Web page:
Who would have believed us?

These are prophetic words recorded 700 years before Christ fulfilled the prophetic expectation of God’s presence coming down among us to reclaim us, redeem us, and restore us (Isaiah 53: 1-12). The apostles didn’t even believe it, and they were taught by Christ for three years, seen miracles upon miracles, including the raising of Lazarus from the tomb. Jesus told them to expect this prophetic act to take place (‘this is what is written about me’ – Luke 24:44). Only after the risen Christ presented himself for their inspection, breaking bread and eating with them, even telling Thomas to put his finger into the wound where the nail was placed, did they eventually and reluctantly believe.

Upon seeing the risen Saviour, only then Thomas exclaimed: “my Lord and my God.” To this Jesus replied that the blessing is with those who have not seen, yet believe (John 20:29). But what is belief?

Is it, like I shared on Good Friday, being a consumer of faith products? – Christ came to save me from my sin and guilt (I’ll have that one and add it to my shopping cart); Christ came to bless and make me happy (another good one, into my shopping cart it goes); Christ came to open heaven’s door and give me eternal life (yes, that one as well)? But what about: Christ came to give himself and incorporate us into his body and being … that all who believe in him (therefore have a personal relationship, expressed in active worship, in regular service, and ongoing discipleship) have been made part of the family of God, joined together as one?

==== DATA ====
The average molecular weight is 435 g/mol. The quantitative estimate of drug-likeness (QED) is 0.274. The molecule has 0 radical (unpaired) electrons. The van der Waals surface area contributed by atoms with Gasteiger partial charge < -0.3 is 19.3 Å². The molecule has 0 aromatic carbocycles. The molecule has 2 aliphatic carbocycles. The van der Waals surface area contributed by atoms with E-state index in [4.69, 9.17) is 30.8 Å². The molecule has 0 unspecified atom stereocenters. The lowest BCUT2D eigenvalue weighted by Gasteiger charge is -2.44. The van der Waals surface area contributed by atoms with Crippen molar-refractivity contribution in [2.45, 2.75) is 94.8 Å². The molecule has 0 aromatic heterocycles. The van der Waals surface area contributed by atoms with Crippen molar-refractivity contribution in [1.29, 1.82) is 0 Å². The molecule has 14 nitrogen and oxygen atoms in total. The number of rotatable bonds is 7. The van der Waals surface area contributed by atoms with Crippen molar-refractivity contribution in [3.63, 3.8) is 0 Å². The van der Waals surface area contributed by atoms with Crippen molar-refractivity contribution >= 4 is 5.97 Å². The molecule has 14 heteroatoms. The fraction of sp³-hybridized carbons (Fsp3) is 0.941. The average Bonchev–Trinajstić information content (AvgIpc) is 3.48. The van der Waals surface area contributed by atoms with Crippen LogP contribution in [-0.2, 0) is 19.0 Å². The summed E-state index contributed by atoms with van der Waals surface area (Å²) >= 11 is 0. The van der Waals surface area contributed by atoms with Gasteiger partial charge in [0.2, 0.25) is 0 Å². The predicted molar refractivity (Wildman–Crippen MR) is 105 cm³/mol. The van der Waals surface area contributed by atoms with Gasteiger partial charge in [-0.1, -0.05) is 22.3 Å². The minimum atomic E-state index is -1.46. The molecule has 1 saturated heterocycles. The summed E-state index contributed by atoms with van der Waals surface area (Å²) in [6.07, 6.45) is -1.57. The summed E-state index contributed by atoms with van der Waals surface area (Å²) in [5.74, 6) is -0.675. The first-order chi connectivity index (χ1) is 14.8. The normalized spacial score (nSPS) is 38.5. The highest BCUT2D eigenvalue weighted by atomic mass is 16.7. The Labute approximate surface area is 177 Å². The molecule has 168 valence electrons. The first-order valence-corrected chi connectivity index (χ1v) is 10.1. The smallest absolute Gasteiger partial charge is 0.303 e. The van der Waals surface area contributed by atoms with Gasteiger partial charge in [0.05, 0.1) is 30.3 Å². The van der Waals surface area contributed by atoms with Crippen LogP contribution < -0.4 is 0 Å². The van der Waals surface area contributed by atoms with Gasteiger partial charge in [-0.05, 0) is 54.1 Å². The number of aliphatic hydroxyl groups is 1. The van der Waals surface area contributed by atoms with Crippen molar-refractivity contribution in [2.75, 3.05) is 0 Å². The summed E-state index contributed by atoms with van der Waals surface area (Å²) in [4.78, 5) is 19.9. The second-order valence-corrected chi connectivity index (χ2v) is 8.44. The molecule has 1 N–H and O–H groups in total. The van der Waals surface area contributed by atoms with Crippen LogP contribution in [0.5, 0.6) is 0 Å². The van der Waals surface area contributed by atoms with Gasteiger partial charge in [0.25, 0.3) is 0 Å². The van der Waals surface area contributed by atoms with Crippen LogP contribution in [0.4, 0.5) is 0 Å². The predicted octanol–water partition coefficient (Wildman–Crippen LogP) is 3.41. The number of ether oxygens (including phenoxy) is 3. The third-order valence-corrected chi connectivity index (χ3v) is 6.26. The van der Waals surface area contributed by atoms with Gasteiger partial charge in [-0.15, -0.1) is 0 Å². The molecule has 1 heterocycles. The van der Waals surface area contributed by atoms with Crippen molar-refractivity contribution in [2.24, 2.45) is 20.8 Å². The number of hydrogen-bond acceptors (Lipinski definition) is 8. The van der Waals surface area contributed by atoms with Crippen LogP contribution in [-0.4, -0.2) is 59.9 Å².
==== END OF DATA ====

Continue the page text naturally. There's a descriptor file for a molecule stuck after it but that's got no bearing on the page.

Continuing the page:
I guess we have more in common with Thomas in his doubts than we thought, and with Judas, in our subtle imposition on God as to what he should be doing and how it should be done. We are not the only ones who in our modern day practice of the ‘cut & paste’ art in making up our own version of religion to make us feel comfortable and cosy. Do you really think it was for that, that Christ came to die on the cross and rise from the grave? Think about it!

At the Holy Communion Table we are reminded ‘do this in remembrance of me.’ We remember Christ’s sacrifice in his body and blood, to transform us into a holy people, forgiven, and commissioned to live and spread the Good News of our New Creation. We are not saved to ‘go back to Egypt – the place of our slavery’ (remember the Exodus story), but are freed to become God’s new people. We remember that our freedom has come at a great cost, the Creator God coming among us to restore us to his new creation in Christ alone. All we as humanity have contributed to the cross and the nails to crucify Christ. If you don’t believe me, read 1.Peter 2:24 … “he bore our sins, that we might die to our sins.” Not, he took on our sins, so we can embellish our sins with selfishness.

So when we proclaim this morning: ‘Christ is Risen!’, we are saying that Christ is with us every day, and every day I’m learning to become more like him, growing in maturity and into the full stature of Christ – which is God’s plan for us on the other side of the cross and the empty tomb (Eph 4:13). Now that is true Christianity.

Rev. Dirk Willner